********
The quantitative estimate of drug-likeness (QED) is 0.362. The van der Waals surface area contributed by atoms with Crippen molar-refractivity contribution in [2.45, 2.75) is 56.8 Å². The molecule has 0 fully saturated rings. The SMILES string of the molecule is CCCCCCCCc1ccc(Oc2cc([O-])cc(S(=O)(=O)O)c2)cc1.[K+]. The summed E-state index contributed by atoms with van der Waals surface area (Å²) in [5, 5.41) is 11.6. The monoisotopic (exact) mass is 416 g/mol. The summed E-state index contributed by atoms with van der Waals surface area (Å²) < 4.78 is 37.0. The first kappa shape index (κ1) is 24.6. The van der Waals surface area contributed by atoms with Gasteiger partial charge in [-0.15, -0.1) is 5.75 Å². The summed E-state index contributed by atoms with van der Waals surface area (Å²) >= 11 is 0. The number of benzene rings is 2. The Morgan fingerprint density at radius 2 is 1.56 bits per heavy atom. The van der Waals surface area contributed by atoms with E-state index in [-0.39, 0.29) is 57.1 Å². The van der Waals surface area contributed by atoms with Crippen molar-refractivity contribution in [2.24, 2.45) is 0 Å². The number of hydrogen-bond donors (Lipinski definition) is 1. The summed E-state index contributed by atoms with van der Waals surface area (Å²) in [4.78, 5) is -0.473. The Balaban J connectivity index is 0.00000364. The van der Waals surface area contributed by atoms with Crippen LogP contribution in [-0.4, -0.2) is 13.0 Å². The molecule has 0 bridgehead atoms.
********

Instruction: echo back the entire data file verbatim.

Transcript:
The quantitative estimate of drug-likeness (QED) is 0.362. The van der Waals surface area contributed by atoms with Crippen molar-refractivity contribution in [2.45, 2.75) is 56.8 Å². The molecule has 0 fully saturated rings. The SMILES string of the molecule is CCCCCCCCc1ccc(Oc2cc([O-])cc(S(=O)(=O)O)c2)cc1.[K+]. The summed E-state index contributed by atoms with van der Waals surface area (Å²) in [5, 5.41) is 11.6. The monoisotopic (exact) mass is 416 g/mol. The summed E-state index contributed by atoms with van der Waals surface area (Å²) < 4.78 is 37.0. The first kappa shape index (κ1) is 24.6. The van der Waals surface area contributed by atoms with Gasteiger partial charge in [-0.15, -0.1) is 5.75 Å². The summed E-state index contributed by atoms with van der Waals surface area (Å²) >= 11 is 0. The number of benzene rings is 2. The Morgan fingerprint density at radius 2 is 1.56 bits per heavy atom. The van der Waals surface area contributed by atoms with E-state index in [-0.39, 0.29) is 57.1 Å². The van der Waals surface area contributed by atoms with Crippen molar-refractivity contribution in [2.24, 2.45) is 0 Å². The number of hydrogen-bond donors (Lipinski definition) is 1. The summed E-state index contributed by atoms with van der Waals surface area (Å²) in [4.78, 5) is -0.473. The Balaban J connectivity index is 0.00000364. The van der Waals surface area contributed by atoms with Crippen LogP contribution in [-0.4, -0.2) is 13.0 Å². The molecule has 0 bridgehead atoms.